Why companies are diversifying in China and Southeast Asia
By Jack Wu, Executive Director International Expansion
Amid rising labor costs and tariffs, manufacturers are increasingly looking to diversify their operations beyond China. While some have moved shop to Vietnam, Thailand, Cambodia, Malaysia or Indonesia, others are keeping their China plants but eyeing other South Asian countries as possible alternatives or expansion sites.
The ongoing trade wars are accelerating a longstanding trend. Global manufacturers have been shifting production to Southeast Asia for several years as labor costs in China have risen. In the five years from 2013 to 2017, wages in China rose 44 percent, compared to 30 percent in Vietnam, 28 percent in Malaysia and 11 percent in Mexico, according to International Labor Organization data as reported by the Nikkei Asian Review. New environmental regulations in China have also raised the cost of doing business there.
Trade war volatility
Companies gained further incentives to diversify after the U.S. imposed 25 percent tariffs on $250 billion in imports from China last year. While those tariffs remain in effect, the political situation is volatile, making it hard for businesses to know what to expect.
In August, in addition to the existing tariffs, the U.S. threatened to impose new ones of 10 percent on $300 billion of products, including many consumer goods, which were largely unaffected by the first round. With the two tariffs combined, nearly every product exported from China would be affected.
The new tariffs were scheduled to go into effect September 1, but on August 13, the U.S. changed course, delaying tariff implementation for many products, including smartphones, laptop computers and toys, until December 15 — ostensibly to prevent harm to the U.S. Christmas shopping season.
Perhaps most surprisingly, the U.S. Trade Representative (USTR) also announced that tariffs for some goods, including bibles, child safety seats, construction cranes, and shipping containers would be exempted entirely, “based on health, safety, national-security and other factors.” In addition, the agency is developing a process that would allow companies to appeal tariffs if they show their business would be significantly harmed.
Trade representatives in the U.S. and China said they will hold further phone conversations in two weeks, and Trump said they would meet in again in September.
Uncertainties about tariffs make it difficult for manufacturers to create plans for their China factories, and they have taken a variety of approaches to solving the problem.
Eighty percent of U.S. companies and 67 percent of those in Europe have begun sourcing products in other countries or plan to do so in the near future, according to quality-control vendor QIMA. A poll by the American Chamber of Commerce found that 41 percent of American companies are considering moving their Chinese factories.
Some companies just starting foreign outsourcing have bypassed China to select lower cost nations. Britain’s Dyson, for example, moved its manufacturing from England to Malaysia, where costs are 30 percent lower.
Apple, Dell, Google and Amazon, have all discussed shifting product lines to Southeast Asia, and some have moved portions of their operations. Apparel and shoe manufacturers made the move years ago, heavily concentrating operations in Vietnam, where exports to the U.S. increased 38 percent in the first four months of 2019.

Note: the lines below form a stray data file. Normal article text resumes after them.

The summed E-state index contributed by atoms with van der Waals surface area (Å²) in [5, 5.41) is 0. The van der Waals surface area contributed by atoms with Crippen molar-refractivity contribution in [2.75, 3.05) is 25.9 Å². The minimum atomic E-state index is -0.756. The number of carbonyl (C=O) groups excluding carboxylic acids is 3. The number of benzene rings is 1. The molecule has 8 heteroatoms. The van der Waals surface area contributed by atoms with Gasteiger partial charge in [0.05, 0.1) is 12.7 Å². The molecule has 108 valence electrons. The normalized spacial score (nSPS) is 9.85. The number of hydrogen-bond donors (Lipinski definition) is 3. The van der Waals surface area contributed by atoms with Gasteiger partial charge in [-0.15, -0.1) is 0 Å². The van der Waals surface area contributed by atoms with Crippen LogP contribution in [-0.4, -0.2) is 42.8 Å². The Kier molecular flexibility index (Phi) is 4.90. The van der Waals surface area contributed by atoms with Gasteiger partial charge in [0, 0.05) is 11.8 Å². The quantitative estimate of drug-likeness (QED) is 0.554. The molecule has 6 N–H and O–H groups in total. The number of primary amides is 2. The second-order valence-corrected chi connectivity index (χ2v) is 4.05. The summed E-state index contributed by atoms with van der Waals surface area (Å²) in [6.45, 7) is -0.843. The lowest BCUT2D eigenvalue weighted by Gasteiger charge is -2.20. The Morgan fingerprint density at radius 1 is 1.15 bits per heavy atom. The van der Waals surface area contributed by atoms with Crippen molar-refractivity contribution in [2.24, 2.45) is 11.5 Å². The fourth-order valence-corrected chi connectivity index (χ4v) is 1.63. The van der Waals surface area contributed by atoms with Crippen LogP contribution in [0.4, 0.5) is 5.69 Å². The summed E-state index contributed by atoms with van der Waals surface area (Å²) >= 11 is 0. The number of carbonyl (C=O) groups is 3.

But it may be a Pyrrhic victory. In a recent television interview, President Trump said “… a lot of companies are moving to Vietnam, but Vietnam takes advantage of us even worse than China.” He called Vietnam “almost the single worst abuser of everybody,” leading to speculation that tariffs may soon be imposed there as well.
Manufacturers within Asia, including some in China itself, are also diversifying. Some are opening plants in Malaysia. Taiwanese iPhone assembler Pegatron recently spent $300 million to open a new factory in Indonesia. Others have joined the exodus to Vietnam, Thailand and Cambodia.
But manufacturing and land costs in Southeast Asia are rising quickly as foreign companies move in. Production demands are overwhelming some factories, and product quality is deteriorating, according to QIMA.
Some companies may give several countries a try in search of the right balance between cost and quality. Electronics manufacturers Sharp and LG, for example recently shifted factories from Thailand and Vietnam to Indonesia.
For most companies, the strategy is to diversify rather than pull out of China entirely. China offers the skills, experience and capacity that manufacturers know they can depend on. And in response to the tariffs, China has recently cut back on foreign investment restrictions.
Trade war pains
While manufacturing diversification is likely to continue, recent developments provide hope that the trade wars will reach at least a partial truce. In China, where leaders are encouraging the development of more sophisticated manufacturing, there is less concern than many suppose about shifting low-cost production to other countries. Nevertheless, both countries are aware that escalating trade wars will hurt their economies, and are highly motivated to arrive at a solution.